Chief Operating Officer
When it was time for college, Art chose Penn State mainly for its proximity to home, but also because of Joe Paterno. As a student he earned national awards for his feature and humor articles. Greenwald profiled such prominent figures as Howard Cosell, Roger Kahn, David Frost, Marcel Marceau, Betty Friedan, Ellen Burstyn, Jerry Rubin, Bruce Springsteen, Mike Reid, Edward Villella, and Ralph Nadar among others, He also worked as a newsman, sports director and hosted his own AM Top 40 radio show at 18.
After graduating, armed with a B.A. in journalism, he wrote for the Baltimore Orioles of the late 1970’s and subsequently became editor, columnist, and feature writer for a Pennsylvania weekly. His “Works of Art” column garnered national and state acclaim, a frank and insightful, no-holds barred take on significant issues, personalities, and newsmakers, local, regional, and national. Greenwald has since written eclectically for several niche publications and newspapers while both a news and feature editor for a variety of Florida publications. He has written and published three books.
Greenwald also holds a Master of Science Degree with honors in Counseling Psychology from Nova Southeastern University and has served as an addictions, mental health and family and couples’ counselor in Florida. He currently lives in Fort Lauderdale.
Paterno Field at Beaver Stadium
Like everyone with an abiding love and loyalty to Penn State, Joe Paterno’s death deeply affected Greenwald. He was heartbroken, hurt and disgusted at Sandusky, the BOT, the NCAA, Louis Freeh and much of the media who unfairly maligned Coach Paterno. He was indignant at the way in which his school mishandled the firing of the man who built PSU and selflessly devoted 61 years to giving and serving others, modeling ethics, leading with integrity, character, dignity, and class.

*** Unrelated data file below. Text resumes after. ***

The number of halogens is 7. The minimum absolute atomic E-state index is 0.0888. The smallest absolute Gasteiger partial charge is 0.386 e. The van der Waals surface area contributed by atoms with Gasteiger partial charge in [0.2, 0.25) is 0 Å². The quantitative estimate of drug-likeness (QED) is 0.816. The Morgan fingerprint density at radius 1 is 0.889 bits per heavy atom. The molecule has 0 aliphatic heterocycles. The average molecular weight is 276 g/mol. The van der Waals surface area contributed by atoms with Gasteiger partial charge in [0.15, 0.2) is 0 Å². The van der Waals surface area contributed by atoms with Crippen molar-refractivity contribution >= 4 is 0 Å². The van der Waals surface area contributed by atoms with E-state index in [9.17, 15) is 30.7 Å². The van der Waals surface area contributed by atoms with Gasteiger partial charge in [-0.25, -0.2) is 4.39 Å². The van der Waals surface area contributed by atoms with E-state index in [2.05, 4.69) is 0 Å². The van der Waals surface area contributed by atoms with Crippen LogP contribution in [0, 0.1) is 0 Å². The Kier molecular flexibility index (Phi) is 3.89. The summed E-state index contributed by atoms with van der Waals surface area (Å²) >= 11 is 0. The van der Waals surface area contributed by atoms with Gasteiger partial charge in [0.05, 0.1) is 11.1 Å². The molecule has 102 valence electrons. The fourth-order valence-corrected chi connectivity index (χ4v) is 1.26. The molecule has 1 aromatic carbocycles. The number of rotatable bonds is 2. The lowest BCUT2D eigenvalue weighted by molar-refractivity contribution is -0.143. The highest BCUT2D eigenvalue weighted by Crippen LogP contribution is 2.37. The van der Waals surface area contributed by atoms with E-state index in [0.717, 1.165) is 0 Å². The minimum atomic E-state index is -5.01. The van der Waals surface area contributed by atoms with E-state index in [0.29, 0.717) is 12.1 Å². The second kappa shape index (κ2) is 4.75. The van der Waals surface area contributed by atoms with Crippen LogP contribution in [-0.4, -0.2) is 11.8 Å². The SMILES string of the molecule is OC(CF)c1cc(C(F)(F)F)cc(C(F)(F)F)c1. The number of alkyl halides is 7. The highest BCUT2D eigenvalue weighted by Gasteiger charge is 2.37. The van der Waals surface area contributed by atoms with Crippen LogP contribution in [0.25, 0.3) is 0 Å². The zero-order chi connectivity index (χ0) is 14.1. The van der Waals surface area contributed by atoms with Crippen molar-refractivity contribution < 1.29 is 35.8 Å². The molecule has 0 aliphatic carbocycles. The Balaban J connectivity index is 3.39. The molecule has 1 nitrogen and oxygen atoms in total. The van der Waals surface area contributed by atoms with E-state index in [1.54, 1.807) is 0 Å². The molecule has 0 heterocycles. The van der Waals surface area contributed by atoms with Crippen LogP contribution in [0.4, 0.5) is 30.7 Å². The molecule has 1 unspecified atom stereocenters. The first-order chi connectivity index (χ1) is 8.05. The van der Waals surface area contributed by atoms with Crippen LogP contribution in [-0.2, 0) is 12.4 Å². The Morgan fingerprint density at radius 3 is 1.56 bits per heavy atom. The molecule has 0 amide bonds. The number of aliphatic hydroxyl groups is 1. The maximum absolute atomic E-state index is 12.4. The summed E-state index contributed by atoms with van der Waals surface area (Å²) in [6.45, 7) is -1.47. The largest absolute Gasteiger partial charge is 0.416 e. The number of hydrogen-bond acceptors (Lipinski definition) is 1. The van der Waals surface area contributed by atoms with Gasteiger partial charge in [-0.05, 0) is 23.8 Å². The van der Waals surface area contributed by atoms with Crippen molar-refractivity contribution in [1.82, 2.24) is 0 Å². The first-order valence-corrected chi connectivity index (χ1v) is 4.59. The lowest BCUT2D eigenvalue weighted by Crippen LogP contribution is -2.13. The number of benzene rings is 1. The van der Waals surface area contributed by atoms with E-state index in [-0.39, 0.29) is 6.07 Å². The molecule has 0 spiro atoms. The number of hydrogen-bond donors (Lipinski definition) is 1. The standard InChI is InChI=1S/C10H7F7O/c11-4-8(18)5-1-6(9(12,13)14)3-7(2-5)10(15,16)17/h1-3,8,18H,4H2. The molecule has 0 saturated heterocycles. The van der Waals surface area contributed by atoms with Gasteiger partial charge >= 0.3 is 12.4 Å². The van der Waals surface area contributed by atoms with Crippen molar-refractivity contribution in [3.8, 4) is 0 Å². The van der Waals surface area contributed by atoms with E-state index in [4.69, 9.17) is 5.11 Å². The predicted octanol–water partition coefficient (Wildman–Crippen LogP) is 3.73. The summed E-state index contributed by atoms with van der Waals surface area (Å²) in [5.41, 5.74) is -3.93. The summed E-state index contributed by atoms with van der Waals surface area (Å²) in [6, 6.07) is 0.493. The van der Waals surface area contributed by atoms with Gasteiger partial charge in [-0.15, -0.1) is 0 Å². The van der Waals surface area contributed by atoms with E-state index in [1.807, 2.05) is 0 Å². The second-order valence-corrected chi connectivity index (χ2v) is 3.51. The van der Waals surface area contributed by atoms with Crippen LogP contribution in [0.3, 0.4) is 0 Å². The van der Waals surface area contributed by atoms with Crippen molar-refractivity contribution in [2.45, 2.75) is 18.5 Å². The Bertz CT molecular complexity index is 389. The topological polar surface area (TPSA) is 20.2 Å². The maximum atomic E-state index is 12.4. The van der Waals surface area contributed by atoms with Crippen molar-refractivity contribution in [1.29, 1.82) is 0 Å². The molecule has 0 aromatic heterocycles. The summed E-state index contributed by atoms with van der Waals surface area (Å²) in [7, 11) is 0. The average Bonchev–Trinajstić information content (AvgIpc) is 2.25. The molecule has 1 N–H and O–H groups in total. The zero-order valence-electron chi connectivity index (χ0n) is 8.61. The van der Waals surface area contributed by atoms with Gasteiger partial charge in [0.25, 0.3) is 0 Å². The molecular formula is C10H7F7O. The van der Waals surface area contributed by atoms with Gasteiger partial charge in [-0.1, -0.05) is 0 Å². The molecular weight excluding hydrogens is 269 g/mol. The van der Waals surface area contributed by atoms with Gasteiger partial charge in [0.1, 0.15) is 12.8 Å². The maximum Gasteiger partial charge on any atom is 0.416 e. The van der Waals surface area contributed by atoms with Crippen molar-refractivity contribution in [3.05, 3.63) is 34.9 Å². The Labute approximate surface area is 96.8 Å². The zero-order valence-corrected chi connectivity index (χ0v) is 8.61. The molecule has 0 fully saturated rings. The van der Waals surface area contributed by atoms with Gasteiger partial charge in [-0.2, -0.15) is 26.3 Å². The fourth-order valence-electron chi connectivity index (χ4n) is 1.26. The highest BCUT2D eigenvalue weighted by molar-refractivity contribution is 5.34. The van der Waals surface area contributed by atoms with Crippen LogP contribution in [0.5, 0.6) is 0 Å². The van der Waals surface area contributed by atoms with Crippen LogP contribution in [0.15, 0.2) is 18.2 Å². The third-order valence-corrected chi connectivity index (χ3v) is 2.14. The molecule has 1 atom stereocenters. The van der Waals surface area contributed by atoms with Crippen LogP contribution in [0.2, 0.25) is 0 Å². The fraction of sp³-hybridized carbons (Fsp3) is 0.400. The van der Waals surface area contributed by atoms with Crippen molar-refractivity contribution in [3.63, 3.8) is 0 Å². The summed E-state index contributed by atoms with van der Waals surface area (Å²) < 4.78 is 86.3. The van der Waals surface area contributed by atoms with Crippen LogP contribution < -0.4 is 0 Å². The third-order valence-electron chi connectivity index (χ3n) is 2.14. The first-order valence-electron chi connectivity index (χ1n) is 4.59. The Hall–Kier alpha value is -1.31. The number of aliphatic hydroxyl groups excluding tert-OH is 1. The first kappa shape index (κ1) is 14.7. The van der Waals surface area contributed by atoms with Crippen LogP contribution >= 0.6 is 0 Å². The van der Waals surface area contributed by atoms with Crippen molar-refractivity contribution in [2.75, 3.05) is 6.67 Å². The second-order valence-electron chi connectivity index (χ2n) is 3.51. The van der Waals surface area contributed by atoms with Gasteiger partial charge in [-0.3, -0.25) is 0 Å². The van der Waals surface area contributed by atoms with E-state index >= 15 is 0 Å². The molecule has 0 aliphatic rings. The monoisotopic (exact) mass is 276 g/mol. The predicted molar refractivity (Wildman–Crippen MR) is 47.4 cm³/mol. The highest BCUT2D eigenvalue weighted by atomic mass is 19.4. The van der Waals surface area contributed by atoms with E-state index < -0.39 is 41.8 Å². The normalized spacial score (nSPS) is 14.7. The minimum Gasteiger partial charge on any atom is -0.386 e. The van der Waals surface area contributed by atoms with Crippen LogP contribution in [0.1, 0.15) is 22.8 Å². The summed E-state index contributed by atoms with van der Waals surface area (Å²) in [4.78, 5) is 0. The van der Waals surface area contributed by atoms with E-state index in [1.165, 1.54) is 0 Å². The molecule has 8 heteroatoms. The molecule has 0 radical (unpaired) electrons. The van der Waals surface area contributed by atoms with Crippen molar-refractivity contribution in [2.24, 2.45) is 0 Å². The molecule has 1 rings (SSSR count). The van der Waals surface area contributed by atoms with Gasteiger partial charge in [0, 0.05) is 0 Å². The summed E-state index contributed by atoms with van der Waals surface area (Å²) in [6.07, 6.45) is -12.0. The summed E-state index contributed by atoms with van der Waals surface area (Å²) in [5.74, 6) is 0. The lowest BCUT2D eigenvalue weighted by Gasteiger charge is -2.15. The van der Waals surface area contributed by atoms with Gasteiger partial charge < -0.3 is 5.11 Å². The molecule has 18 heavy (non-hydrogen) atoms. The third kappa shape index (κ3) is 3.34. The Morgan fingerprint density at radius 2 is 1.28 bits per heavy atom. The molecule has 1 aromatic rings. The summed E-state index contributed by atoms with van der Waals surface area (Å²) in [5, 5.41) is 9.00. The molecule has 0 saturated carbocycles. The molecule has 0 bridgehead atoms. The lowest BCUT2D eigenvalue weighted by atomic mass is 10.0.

“Coach was special, he embodied everything that was right about college sports,” Greenwald said. “His life impacted so many people and continues to do so even after his death. More than a football coach, he was a treasure of a man, a hero, and a role model to me, irreplaceable. I miss him every day.”
In 2012, when given the chance, Greenwald joined Blake Tobias’s creation, the Paterno Field Project. In 2014, with a strong need to give back to his alma mater and to JP and to help right the wrongs and pursue truths, he ran for a PSU Board of Trustee position on a platform of honoring JP heading the list of reforms.
“After committing fully to Blake’s creation, being a part of something so profoundly important, I could not passively sit by and allow one man (Jerry Sandusky) and an ineffectual BOT destroy a great university and a remarkable legacy. No one is more deserving than JP. I knew I could make a difference by running.
Though Greenwald failed in his effort to secure a BOT seat, he continued to be inspired under Tobias’s direction to devote time and effort to honoring JP.
“Joining Blake’s team to honor and pay tribute to JP was the best life decision I have ever made,” he said. “Blake’s tenacity, creativity, strength, spirit, and determination to make this a reality, despite the obstacles, the slights and the slurs, and the efforts to silence and ignore us has been nothing short of admirable. Gives us all hope. We will never give up and we are not going away. For Joe.
” From Blake Tobias. “Art Greenwald, whom I also met online, and who lives in Florida logged many months and endless hours spreading the word to have people sign the petition. Florida, it turns out became one of the higher state counts with signatures, and I owe that to Art. He was always there for me, fielding my phone calls when times were tough at 2am and giving me the words of support that I needed to keep the faith. Thank you, Art, you are a shining light of what great people that The Penn State University has produced, and I'm proud to have you as a dear friend.”